Chrome OS Multitasking To Get Much Better In A Literal Snap

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Using Chrome OS to accomplish multitasking goals will become much easier in the future thanks to a subtle incoming change spotted in the Chromium Gerrit that will change how overview mode and window snapping are used. The commit associated with the change describes it as an easy way to initiate a split view between two applications, browser, windows, or other instances from the overview layout.

In effect, that means that users who are working on multiple tasks across several different windows will be able to reorder and organize their workspace simply by pressing the multi-window key on their keyboard. From there, they'll just need to drag an item from the resulting UI to one side or the other and then select a second window to fill the remaining space.

Not for everything but it is a step forward

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The feature is still in its infancy and, for the time being, split view only stays active while overview mode is active as testing moves forward. It's also only set to work in clamshell-style devices, according to the commit comments.

At first glance, the difference between the current method for activating a split view and the new one that's set to be added seems arbitrary. Users can already easily step into a split view simply by dragging window that isn't maximized via the button at the top-right of a window to one side of the screen or another. Dragging another window to the opposite side fills in the remaining space.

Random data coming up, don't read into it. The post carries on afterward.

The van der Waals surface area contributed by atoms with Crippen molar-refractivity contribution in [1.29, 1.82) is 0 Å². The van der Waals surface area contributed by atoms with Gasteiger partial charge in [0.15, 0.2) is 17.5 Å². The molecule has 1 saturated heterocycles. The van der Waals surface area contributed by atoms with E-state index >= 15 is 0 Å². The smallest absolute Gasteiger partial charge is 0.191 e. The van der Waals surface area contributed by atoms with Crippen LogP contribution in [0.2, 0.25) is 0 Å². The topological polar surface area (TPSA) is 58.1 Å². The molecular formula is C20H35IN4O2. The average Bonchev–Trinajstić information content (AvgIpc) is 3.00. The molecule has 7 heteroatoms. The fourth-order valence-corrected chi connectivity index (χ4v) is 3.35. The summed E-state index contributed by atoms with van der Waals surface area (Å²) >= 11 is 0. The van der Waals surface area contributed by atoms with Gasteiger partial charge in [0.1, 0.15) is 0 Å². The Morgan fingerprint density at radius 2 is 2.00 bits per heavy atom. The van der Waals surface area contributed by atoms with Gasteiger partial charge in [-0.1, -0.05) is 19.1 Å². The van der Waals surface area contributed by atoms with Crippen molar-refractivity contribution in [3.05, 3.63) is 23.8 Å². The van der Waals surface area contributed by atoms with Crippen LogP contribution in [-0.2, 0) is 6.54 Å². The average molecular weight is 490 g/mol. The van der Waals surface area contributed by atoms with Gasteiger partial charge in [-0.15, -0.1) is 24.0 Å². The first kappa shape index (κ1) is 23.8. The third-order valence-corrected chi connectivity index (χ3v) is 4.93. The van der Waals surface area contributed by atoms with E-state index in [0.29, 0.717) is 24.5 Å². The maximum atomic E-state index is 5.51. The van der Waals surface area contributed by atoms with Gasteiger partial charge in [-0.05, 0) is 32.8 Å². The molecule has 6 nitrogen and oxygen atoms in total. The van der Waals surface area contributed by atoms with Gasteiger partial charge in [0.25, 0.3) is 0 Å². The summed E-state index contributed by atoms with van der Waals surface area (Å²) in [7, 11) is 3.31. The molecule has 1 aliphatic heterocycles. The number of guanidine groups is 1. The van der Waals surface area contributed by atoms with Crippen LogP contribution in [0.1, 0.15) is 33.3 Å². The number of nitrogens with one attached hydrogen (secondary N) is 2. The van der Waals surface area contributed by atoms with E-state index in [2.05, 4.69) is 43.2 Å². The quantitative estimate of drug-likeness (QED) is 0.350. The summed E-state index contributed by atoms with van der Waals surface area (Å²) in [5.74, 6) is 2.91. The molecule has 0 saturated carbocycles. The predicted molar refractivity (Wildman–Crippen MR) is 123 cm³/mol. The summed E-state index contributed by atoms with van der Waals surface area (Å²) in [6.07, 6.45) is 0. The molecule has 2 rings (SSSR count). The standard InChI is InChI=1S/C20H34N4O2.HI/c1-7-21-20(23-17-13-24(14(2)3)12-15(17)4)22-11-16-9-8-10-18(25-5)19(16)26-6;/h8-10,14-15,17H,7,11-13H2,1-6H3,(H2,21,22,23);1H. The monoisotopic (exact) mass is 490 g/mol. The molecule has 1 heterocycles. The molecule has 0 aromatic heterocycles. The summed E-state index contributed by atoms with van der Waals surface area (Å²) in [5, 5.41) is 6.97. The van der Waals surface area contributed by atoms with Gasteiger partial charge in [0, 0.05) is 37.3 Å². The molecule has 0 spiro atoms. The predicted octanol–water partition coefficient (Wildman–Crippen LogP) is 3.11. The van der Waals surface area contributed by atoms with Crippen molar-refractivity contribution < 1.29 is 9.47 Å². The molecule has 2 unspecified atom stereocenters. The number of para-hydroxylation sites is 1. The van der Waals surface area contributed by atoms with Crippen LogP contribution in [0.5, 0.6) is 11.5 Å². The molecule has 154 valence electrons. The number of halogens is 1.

It is a feature that's relatively universal, as is an overview, on desktop operating systems.

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The difference here is how many steps are required for going into a split screen view, to begin with, and the time it takes away from other tasks that could be accomplished. For instance, once the split view is active in its current iteration, users need to navigate back to their launcher bar along the bottom of the page to access open or pinned applications.

New applications need to be launched before they can be placed into split view by either the old or upcoming method.

Once the app is opened, users need to ensure that it isn't maximized to fill the display before clicking on an appropriate spot on the UI to drag the app to either side. Switching between apps that are currently in split view and another app or window only compounds the inefficiency of the process.

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By placing an activation into the overview, the process is simplified and there's no need to bring a window forward before putting it into split view. Over larger tasks involving more apps and instances, that's going to make a big difference.

Making Chrome OS work better for tablets?

While the current implementation is still under testing and only applies to desktop implementations, the ability to enter split view from an overview mode would arguably be much more useful for tablets. The change would bring the features on Chrome OS in line with other operating systems and much closer to how multi-app use works on some Android tablets.

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Summarily, it would stack on top of other changes made to the OS by Google in a bid to make it work better for the emerging Chrome OS tablet market, helping to address and offset shortcomings that still exist there.

As indicated by the commit, a split view does work differently in tablet mode. Overview mode likely has some key differences too since it doesn't rely on a key press. There's no indication regarding when the change will be pushed through to the Stable Channel of Chrome but none of that rules out the feature from that side of the platform at some point either. The new commit could easily represent the first step in that direction.